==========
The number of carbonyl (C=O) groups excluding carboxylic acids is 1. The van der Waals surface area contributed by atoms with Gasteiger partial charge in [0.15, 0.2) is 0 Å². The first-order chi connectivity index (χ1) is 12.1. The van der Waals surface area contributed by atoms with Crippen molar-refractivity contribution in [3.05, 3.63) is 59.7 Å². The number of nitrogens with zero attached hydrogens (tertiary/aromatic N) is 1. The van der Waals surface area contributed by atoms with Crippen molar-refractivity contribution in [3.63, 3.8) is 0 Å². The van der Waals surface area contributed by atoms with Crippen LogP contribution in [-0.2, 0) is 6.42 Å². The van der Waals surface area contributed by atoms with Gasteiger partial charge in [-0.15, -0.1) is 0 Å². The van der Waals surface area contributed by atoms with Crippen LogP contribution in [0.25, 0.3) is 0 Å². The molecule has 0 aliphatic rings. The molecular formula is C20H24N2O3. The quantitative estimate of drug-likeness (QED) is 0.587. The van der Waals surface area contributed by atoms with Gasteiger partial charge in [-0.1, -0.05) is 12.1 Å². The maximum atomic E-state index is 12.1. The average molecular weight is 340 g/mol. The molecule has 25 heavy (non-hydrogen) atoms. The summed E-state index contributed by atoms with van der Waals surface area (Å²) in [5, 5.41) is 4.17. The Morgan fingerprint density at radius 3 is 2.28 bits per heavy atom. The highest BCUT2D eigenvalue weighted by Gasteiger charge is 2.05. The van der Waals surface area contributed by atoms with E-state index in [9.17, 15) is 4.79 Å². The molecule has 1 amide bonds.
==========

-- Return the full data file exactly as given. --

The number of carbonyl (C=O) groups excluding carboxylic acids is 1. The van der Waals surface area contributed by atoms with Gasteiger partial charge in [0.15, 0.2) is 0 Å². The first-order chi connectivity index (χ1) is 12.1. The van der Waals surface area contributed by atoms with Crippen molar-refractivity contribution in [3.05, 3.63) is 59.7 Å². The number of nitrogens with zero attached hydrogens (tertiary/aromatic N) is 1. The van der Waals surface area contributed by atoms with Crippen molar-refractivity contribution in [3.63, 3.8) is 0 Å². The van der Waals surface area contributed by atoms with Crippen LogP contribution in [-0.2, 0) is 6.42 Å². The van der Waals surface area contributed by atoms with Gasteiger partial charge in [-0.15, -0.1) is 0 Å². The van der Waals surface area contributed by atoms with Crippen LogP contribution in [0.25, 0.3) is 0 Å². The molecule has 0 aliphatic rings. The molecular formula is C20H24N2O3. The quantitative estimate of drug-likeness (QED) is 0.587. The van der Waals surface area contributed by atoms with Gasteiger partial charge in [-0.1, -0.05) is 12.1 Å². The maximum atomic E-state index is 12.1. The average molecular weight is 340 g/mol. The molecule has 25 heavy (non-hydrogen) atoms. The summed E-state index contributed by atoms with van der Waals surface area (Å²) in [5, 5.41) is 4.17. The Morgan fingerprint density at radius 3 is 2.28 bits per heavy atom. The highest BCUT2D eigenvalue weighted by Gasteiger charge is 2.05. The van der Waals surface area contributed by atoms with E-state index in [9.17, 15) is 4.79 Å². The molecule has 1 amide bonds.